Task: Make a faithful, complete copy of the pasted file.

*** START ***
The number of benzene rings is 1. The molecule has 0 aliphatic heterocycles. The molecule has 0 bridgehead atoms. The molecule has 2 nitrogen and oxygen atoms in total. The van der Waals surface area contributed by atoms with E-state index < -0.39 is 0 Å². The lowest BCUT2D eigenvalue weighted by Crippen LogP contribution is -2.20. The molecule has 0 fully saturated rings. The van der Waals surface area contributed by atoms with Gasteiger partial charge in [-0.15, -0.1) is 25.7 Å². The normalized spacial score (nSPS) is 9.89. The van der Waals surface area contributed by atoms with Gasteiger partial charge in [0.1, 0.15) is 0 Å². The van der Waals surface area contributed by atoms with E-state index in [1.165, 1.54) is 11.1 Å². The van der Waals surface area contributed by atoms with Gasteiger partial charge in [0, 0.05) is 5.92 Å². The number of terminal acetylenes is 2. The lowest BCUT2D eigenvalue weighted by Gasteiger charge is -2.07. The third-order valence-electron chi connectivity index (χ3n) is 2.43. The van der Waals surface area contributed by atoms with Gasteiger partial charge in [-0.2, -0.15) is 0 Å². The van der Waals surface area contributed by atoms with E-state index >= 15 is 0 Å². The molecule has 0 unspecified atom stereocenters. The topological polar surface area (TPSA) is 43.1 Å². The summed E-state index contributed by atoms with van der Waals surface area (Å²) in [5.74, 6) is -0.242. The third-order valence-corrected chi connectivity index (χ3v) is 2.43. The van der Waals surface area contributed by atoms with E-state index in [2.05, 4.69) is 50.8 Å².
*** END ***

The number of benzene rings is 1. The molecule has 0 aliphatic heterocycles. The molecule has 0 bridgehead atoms. The molecule has 2 nitrogen and oxygen atoms in total. The van der Waals surface area contributed by atoms with E-state index < -0.39 is 0 Å². The lowest BCUT2D eigenvalue weighted by Crippen LogP contribution is -2.20. The molecule has 0 fully saturated rings. The van der Waals surface area contributed by atoms with Gasteiger partial charge in [-0.15, -0.1) is 25.7 Å². The normalized spacial score (nSPS) is 9.89. The van der Waals surface area contributed by atoms with Gasteiger partial charge in [0.1, 0.15) is 0 Å². The van der Waals surface area contributed by atoms with E-state index in [1.165, 1.54) is 11.1 Å². The van der Waals surface area contributed by atoms with Gasteiger partial charge in [0, 0.05) is 5.92 Å². The number of terminal acetylenes is 2. The lowest BCUT2D eigenvalue weighted by Gasteiger charge is -2.07. The third-order valence-electron chi connectivity index (χ3n) is 2.43. The van der Waals surface area contributed by atoms with Gasteiger partial charge in [-0.2, -0.15) is 0 Å². The van der Waals surface area contributed by atoms with E-state index >= 15 is 0 Å². The molecule has 0 unspecified atom stereocenters. The topological polar surface area (TPSA) is 43.1 Å². The summed E-state index contributed by atoms with van der Waals surface area (Å²) in [5.74, 6) is -0.242. The third-order valence-corrected chi connectivity index (χ3v) is 2.43. The van der Waals surface area contributed by atoms with E-state index in [2.05, 4.69) is 50.8 Å².